Monday, June 21, 2010

Keynes and uncertainty

Keynes in the 1937 Journal of Economics take another look at uncertainty.

By ‘uncertain’ knowledge, let me explain, I do not mean merely to distinguish what is known for certain from what is only probable. The game of roulette is not subject, in this sense, to uncertainty; nor is the prospect of a Victory bond being drawn. Or, again, the expectation of life is only slightly uncertain.... The sense in which I am using the term is that in which the prospect of an European war is uncertain, or the price of copper and the rate of interest twenty years hence, or the obsolescence of a new invention, or the position of private wealth-owners in the social system in 1970. About these matters their is no scientific basis on which to form any calculable probability whatever. We simply do not know. Nevertheless, the necessity for action and for decision compels us as practical men to do our best to overlook this awkward fact and to behave exactly as we should if we had behind us a good Benthamite calculation.... How do we manage?... (1) We assume that the present is a much more serviceable guide to the future than a candid examination of past experience would show it.... (2) We assume that the existing state of opinion as expressed in prices and the character of existing output is based on a correct summing up of future prospects.... (3) Knowing that our individual judgment is worthless, we endeavour to fall back on the judgment of the rest of the world which is perhaps better informed....

The key here seems to be a vague and embryonic outline of some of the ideas of behavioural finance. How do we deal with uncertainty when there is no basis to make an estimate of probabilities? What short-cuts can the mind use to deal with these issues? One of the things that Keynes suggests here and the The General Theory is the idea that we assume that things will be rather similar to how they have been in the past. This is probably a reasonable starting point. It is conservatism. Another thing that Keynes suggests is that we look to the opinion of others. Here we get the basis for a social construction of belief.

Wednesday, June 16, 2010

Market making or trading

There is a lot post on the FT's Alphaville looking at the position of Jerome Kerviel. There is a blurring of the distinction between market-maker and proprietary trader. The fact that cash positions were carried over from one day to the next is taken as a sign that there was more than just market-making going on.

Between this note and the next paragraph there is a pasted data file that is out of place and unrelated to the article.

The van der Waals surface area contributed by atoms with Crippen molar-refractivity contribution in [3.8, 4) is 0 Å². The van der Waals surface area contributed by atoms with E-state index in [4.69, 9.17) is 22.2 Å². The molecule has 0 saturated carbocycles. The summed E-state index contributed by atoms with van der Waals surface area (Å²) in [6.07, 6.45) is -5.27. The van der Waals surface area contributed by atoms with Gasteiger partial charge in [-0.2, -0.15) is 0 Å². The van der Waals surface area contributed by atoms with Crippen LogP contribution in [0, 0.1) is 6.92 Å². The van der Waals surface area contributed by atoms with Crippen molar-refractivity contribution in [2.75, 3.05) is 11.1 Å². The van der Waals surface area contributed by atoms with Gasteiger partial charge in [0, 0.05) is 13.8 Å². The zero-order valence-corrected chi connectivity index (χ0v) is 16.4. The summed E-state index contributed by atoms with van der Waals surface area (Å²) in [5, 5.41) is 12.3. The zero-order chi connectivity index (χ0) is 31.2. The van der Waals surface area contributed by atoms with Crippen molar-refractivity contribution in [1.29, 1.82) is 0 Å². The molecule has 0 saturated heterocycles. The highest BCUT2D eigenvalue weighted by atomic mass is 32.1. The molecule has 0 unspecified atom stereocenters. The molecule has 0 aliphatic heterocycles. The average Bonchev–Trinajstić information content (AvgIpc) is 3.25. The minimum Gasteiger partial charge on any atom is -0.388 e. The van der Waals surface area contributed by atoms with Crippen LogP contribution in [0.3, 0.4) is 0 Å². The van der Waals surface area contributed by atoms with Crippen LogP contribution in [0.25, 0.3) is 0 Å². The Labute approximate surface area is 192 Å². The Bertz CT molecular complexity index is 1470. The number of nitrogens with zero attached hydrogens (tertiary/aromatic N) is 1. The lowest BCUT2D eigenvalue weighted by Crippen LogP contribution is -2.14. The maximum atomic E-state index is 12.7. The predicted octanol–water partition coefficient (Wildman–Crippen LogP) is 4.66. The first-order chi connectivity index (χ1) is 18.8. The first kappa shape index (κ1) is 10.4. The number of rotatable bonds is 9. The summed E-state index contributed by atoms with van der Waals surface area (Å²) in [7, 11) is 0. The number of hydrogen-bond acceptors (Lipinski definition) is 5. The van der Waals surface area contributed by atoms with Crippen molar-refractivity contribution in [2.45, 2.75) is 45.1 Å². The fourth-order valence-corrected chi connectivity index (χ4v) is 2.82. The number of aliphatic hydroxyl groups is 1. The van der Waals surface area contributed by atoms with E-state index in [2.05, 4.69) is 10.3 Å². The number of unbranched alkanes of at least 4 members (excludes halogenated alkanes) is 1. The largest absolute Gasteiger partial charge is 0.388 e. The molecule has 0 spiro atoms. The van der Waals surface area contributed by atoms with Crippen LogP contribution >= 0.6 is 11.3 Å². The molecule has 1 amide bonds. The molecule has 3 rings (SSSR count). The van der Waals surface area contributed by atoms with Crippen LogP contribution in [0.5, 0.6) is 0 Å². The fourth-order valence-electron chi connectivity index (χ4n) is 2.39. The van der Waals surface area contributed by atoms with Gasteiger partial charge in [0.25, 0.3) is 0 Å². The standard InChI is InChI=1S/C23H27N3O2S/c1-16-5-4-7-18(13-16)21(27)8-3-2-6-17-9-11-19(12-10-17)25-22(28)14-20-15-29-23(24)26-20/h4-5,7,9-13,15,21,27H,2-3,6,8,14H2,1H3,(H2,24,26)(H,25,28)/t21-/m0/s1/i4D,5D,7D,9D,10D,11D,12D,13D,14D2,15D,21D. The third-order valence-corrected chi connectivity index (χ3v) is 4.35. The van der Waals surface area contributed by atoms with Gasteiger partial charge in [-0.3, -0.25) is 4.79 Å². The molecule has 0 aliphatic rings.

Tuesday, June 15, 2010

Run on the bank

Pepy's diary 13th June 1667, in the wake of the Dutch attack on Chatam:

I presently resolved of my father’s and wife’s going into the country; and, at two hours’ warning, they did go by the coach this day, with about gold in their night-bag. Pray God give them good passage, and good care to hide it when they come home! but my heart is full of fear: They gone, I continued in fright and fear what to do with the rest. W. Hewer hath been at the banker’s, and hath got 500l. out of Backewell’s hands of his own money; but they are so called upon that they will be all broke, hundreds coming to them for money: and their answer is, “It is payable at twenty days — when the days are out, we will pay you;” and those that are not so, they make tell over their money, and make their bags false, on purpose to give cause to retell it, and so spend time. I cannot have my 200 pieces of gold again for silver, all being bought up last night that were to be had, and sold for 24 and 25s. a-piece.

Friday, June 11, 2010

Power law

O2 indicate that the use of bandwidth is partly determined by a power law.

More here from the Guardian.
Instead, it said that a tiny number – just 1% 0.1% (corrected: incorrect figure given by O2 initially) of smartphone users – are using 36% of its total mobile data traffic, and that they needed to be encouraged to change their behaviour.